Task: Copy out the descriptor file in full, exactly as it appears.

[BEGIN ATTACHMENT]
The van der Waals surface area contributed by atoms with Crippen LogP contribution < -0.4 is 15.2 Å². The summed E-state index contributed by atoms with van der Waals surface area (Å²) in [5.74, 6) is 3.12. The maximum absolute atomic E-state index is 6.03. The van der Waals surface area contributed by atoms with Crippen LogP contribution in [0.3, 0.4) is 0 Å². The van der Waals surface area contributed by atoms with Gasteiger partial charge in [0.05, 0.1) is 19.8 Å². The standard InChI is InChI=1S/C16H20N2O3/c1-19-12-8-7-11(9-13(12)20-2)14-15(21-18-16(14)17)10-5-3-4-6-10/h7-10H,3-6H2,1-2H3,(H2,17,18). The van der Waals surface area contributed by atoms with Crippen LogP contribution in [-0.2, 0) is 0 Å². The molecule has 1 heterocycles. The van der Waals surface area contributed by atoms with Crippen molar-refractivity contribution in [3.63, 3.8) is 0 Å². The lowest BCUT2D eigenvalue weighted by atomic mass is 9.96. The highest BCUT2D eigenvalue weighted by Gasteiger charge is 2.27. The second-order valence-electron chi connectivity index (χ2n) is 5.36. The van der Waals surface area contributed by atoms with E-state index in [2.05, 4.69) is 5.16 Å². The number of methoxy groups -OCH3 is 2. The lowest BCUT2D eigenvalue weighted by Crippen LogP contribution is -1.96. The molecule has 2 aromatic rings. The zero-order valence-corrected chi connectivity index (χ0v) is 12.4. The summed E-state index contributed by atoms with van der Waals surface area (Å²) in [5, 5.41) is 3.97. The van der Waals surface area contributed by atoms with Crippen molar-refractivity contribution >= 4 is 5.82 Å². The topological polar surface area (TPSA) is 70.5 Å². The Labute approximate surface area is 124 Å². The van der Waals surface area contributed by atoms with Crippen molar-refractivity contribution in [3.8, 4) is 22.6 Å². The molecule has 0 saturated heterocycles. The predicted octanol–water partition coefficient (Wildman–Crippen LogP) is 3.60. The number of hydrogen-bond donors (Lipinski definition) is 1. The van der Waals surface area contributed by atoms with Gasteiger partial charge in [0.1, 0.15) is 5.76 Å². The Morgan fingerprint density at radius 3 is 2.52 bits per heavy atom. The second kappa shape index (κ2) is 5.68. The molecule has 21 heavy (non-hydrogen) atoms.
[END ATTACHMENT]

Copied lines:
The van der Waals surface area contributed by atoms with Crippen LogP contribution < -0.4 is 15.2 Å². The summed E-state index contributed by atoms with van der Waals surface area (Å²) in [5.74, 6) is 3.12. The maximum absolute atomic E-state index is 6.03. The van der Waals surface area contributed by atoms with Crippen LogP contribution in [0.3, 0.4) is 0 Å². The van der Waals surface area contributed by atoms with Gasteiger partial charge in [0.05, 0.1) is 19.8 Å². The standard InChI is InChI=1S/C16H20N2O3/c1-19-12-8-7-11(9-13(12)20-2)14-15(21-18-16(14)17)10-5-3-4-6-10/h7-10H,3-6H2,1-2H3,(H2,17,18). The van der Waals surface area contributed by atoms with Crippen LogP contribution in [-0.2, 0) is 0 Å². The molecule has 1 heterocycles. The van der Waals surface area contributed by atoms with Crippen molar-refractivity contribution in [3.63, 3.8) is 0 Å². The lowest BCUT2D eigenvalue weighted by atomic mass is 9.96. The highest BCUT2D eigenvalue weighted by Gasteiger charge is 2.27. The second-order valence-electron chi connectivity index (χ2n) is 5.36. The van der Waals surface area contributed by atoms with E-state index in [2.05, 4.69) is 5.16 Å². The number of methoxy groups -OCH3 is 2. The lowest BCUT2D eigenvalue weighted by Crippen LogP contribution is -1.96. The molecule has 2 aromatic rings. The zero-order valence-corrected chi connectivity index (χ0v) is 12.4. The summed E-state index contributed by atoms with van der Waals surface area (Å²) in [5, 5.41) is 3.97. The van der Waals surface area contributed by atoms with Crippen molar-refractivity contribution >= 4 is 5.82 Å². The topological polar surface area (TPSA) is 70.5 Å². The Labute approximate surface area is 124 Å². The van der Waals surface area contributed by atoms with Crippen molar-refractivity contribution in [3.8, 4) is 22.6 Å². The molecule has 0 saturated heterocycles. The predicted octanol–water partition coefficient (Wildman–Crippen LogP) is 3.60. The number of hydrogen-bond donors (Lipinski definition) is 1. The van der Waals surface area contributed by atoms with Gasteiger partial charge in [0.1, 0.15) is 5.76 Å². The Morgan fingerprint density at radius 3 is 2.52 bits per heavy atom. The second kappa shape index (κ2) is 5.68. The molecule has 21 heavy (non-hydrogen) atoms.